Updated | Wikileaks founder Julian Assange was arrested yesterday and refused bail after a hearing at Westminster Magistrates Court.
He was not arrested in relation to the whistle-blowing website Wikileaks, but rather on suspicion of having sexually assaulted two women in Sweden. His lawyers have said that “many believe” the arrest was politically motivated.
The mechanism for his arrest is of interest. He was arrested under a “European arrest warrant”, with a view to extraditing him to Sweden to face the charges. Carl Gardner explains the process in an excellent post on his Head of Legal Blog:
All this is happening under Part 1 of the Extradition Act 2003. Sweden having issued a European arrest warrant (here’s the Interpol “red notice”) it seems Assange attended a police station this morning, and was arrested presumably under section 3. The initial hearing today took place in accordance withsections 7 and 8, the district judge simply setting the date of the full extradition hearing (or at least its formal opening) under section 8(1)(a), and making a decision on bail or custody in the meantime.
European arrest warrants make it relatively easy for European states to extradite suspected criminals such as Assange. They have been fairly controversial (see this post) and are currently under review by the coalition government (see our post), alongside the also-controversial extradition arrangement with the United States. It would appear that the United States have not submitted their own extradition request, which may reflect the difficulty in finding a crime to accuse him of.
Gardner finds it unsurprising that bail wasn’t granted in this case, given the seriousness of the charges and the likelihood that he may have fled the jurisdiction. In relation to the Swedish charges, the New York Times reviews the law relating to sexual assault in Sweden, which is not much stricter on sexual assault than other European states.
The full extradition hearing has to be within 21 days. A judge will have to decide (again, thanks to Carl Gardner):
- whether the offence he’s wanted for is an “extradition offence” (section 10read with section 64, I think in this case section 64(3) in particular); there seems to be no dispute about this;
- whether extradition is “barred” under section 11, which it is by reason of “extraneous conditions” under section 11(1)(b) read with section 13 if extradition is really about punishing him for his political views, or if they might prejudice his trial, and
- whether extradition would comply with human rights (section 21).
According to Afua Hirsch at The Guardian, Assange will argue, amongst other things, that he would be unfairly deprived of his liberty in Sweden and therefore should be protected under human rights law.
Human rights law is often (some say increasingly) invoked, although rarely successfully, in extradition proceedings. If a person can show that there is a real risk of his rights – such as to a fair trial or against inhuman and degrading treatment – being breached in the receiving state, then a UK court will not extradite him as that would amount to a UK public authority – the court – causing the breach, which is unlawful under section 6 of the Human Rights Act 1998.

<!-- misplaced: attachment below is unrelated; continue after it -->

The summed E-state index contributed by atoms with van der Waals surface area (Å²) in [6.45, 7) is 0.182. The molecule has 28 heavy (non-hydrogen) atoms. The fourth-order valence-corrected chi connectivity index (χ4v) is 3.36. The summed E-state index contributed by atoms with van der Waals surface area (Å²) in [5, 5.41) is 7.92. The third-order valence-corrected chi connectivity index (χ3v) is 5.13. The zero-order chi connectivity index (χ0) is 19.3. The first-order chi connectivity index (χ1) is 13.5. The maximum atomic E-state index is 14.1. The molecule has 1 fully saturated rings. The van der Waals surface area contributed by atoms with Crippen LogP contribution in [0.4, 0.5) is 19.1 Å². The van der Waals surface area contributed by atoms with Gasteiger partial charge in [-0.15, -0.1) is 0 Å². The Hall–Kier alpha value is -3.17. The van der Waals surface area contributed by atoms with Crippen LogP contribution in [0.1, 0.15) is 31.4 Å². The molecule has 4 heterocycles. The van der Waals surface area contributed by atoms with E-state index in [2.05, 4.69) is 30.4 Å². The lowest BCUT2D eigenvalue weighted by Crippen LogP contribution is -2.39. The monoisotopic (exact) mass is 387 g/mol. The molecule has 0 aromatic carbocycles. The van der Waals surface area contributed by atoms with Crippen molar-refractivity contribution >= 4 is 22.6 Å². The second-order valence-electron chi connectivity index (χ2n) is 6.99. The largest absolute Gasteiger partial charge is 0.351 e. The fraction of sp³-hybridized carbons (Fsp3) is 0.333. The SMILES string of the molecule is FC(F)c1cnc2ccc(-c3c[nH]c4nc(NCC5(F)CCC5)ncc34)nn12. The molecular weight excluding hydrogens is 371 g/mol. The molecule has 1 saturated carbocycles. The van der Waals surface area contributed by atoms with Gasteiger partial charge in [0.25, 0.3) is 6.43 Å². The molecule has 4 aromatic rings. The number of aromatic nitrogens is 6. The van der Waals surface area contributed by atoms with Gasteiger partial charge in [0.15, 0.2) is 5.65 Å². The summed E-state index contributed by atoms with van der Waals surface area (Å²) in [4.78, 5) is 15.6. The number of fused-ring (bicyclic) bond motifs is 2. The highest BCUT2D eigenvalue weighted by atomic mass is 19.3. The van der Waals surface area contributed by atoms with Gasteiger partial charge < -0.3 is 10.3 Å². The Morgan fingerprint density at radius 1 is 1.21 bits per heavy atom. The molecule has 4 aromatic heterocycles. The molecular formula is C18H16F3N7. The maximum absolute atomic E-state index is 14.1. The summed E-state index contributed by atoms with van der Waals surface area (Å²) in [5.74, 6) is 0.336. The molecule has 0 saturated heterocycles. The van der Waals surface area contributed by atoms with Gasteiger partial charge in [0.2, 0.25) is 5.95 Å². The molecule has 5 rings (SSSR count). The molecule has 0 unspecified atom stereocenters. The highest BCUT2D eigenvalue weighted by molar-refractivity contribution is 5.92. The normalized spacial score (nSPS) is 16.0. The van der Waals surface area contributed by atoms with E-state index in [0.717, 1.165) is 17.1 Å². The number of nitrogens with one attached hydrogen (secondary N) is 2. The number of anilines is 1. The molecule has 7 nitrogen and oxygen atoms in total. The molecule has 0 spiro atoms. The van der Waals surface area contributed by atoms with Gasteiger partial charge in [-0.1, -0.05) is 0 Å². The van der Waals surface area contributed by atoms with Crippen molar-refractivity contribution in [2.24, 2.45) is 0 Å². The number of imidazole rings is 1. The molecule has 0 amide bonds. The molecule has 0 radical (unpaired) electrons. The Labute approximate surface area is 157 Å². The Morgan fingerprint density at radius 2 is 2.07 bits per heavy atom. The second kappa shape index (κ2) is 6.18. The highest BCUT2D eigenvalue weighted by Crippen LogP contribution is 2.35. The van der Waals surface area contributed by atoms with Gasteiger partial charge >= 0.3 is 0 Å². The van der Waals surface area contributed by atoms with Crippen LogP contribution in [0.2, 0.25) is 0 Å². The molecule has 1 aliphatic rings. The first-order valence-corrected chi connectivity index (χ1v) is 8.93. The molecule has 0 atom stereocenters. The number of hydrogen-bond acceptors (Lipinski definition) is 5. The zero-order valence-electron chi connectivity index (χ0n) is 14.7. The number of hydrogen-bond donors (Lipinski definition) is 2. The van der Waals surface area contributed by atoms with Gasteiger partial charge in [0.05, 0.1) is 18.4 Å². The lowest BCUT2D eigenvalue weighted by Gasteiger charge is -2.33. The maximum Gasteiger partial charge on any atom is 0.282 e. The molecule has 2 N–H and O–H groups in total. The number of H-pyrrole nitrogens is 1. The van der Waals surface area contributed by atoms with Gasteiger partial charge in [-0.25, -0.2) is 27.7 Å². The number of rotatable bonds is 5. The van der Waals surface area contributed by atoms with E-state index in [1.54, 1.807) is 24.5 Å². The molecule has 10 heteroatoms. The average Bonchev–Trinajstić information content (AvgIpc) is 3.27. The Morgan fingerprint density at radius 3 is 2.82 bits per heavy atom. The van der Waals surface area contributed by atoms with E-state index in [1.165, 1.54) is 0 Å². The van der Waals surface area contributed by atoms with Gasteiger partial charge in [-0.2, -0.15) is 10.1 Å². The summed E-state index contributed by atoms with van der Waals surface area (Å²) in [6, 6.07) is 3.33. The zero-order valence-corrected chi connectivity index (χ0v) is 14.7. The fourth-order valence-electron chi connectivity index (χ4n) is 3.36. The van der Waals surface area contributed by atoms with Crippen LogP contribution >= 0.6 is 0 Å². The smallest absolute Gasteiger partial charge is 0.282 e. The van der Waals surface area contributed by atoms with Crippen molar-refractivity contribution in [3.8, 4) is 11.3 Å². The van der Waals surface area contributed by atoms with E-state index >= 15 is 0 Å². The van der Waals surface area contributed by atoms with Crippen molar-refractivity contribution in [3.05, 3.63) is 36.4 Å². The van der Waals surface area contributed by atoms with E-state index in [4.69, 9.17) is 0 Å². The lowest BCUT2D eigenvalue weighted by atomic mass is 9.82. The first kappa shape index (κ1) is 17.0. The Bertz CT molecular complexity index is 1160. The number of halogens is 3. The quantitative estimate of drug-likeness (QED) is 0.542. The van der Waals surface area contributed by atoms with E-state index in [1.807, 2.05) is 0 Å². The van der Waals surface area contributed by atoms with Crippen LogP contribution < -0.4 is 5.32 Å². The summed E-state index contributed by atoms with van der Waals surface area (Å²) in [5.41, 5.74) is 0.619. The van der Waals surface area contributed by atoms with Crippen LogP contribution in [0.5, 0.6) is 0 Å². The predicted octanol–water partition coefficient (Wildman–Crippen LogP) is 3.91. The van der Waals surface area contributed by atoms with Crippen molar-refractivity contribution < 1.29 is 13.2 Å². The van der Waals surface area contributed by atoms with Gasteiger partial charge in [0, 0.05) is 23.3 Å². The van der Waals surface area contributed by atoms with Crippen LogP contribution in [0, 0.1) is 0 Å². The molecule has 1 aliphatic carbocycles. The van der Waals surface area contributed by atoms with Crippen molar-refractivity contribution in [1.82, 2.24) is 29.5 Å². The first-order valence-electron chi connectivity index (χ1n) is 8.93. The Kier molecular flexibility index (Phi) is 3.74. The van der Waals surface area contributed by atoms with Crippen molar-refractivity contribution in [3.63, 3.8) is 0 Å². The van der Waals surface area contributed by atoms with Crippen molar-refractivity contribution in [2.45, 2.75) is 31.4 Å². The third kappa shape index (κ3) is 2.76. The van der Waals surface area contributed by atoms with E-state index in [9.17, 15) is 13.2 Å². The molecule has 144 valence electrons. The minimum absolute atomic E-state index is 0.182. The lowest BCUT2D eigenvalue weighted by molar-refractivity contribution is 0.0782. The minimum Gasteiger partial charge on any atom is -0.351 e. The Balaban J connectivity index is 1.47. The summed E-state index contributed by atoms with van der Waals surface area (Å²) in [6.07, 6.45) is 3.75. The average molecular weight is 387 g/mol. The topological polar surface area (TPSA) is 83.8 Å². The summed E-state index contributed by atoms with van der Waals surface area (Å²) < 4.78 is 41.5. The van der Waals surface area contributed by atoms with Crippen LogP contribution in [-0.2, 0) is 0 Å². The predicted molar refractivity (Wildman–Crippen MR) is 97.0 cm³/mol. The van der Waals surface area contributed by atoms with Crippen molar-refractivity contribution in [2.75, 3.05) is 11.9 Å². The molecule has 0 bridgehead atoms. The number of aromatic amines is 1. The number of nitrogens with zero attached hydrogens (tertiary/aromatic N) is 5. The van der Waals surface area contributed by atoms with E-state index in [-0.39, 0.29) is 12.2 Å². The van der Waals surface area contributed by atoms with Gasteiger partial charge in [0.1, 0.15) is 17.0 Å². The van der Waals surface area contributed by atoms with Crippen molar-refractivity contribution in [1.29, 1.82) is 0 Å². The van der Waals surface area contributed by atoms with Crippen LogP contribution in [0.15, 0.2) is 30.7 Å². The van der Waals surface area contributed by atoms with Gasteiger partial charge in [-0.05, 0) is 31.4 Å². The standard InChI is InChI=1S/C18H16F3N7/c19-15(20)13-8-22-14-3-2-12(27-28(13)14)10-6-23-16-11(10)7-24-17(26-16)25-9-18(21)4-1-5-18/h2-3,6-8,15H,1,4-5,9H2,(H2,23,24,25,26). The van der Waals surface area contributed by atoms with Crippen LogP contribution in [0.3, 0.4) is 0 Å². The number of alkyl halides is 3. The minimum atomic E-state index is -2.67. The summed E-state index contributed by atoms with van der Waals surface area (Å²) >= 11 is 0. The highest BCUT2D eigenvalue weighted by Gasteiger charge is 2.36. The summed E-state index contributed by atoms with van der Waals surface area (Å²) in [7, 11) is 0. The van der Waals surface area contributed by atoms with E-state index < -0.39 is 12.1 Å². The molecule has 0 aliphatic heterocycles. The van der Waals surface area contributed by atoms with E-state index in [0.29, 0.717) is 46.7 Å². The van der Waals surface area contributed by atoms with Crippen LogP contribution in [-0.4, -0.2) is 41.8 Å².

For example, the High Court recently questioned whether the Russian criminal justice system was too corrupt to ensure a fair trial for a man faced with extradition (see my post). The court was asked to decide whether the lack of accountability of prosecutors in Russia would lead to a “flagrant denial of justice” if a man were extradited. The extradition request ultimately failed for other reasons, but the judge expressed significant concerns in relation to the Russian justice system.
But Sweden is not Russia. Assange may argue that since the charges are politically motivated, he will not receive a fair trial. But without solid proof of such serious allegations, he will not succeed. European Arrest Warrants are designed to make extradition between states simple and quick, and it will be difficult even in such a high-profile case to prevent this happening.
He may also invoke the right to freedom of expression. Article 10 of the European Convention on Human Rights provides that everyone has a right to freedom of expression, but a state can restrict that right, amongst other reasons, in the interests of national security and the prevention of crime. If Assange was facing extradition to the United States, which may follow soon, this argument would be at front and centre.
But as things stand, unless he can show that the sexual assault allegations are politically motivated, which seems unlikely, it is hard to see how freedom of expression will play much of a part. The Wikileaks site is still running despite his arrest, and freedom of expression rights can legitimately be breached to prevent crime.
Update, 8 December 2010 – Afua Hirsch, writing on Guardian.co.uk, asks what is likely to happen next for Assange:
In short, for every politician itching to put Assange on trial, there is a legal obstacle to be overcome, which makes one thing and one thing only certain – for the question of Assange’s future under the law, there is no end in sight.
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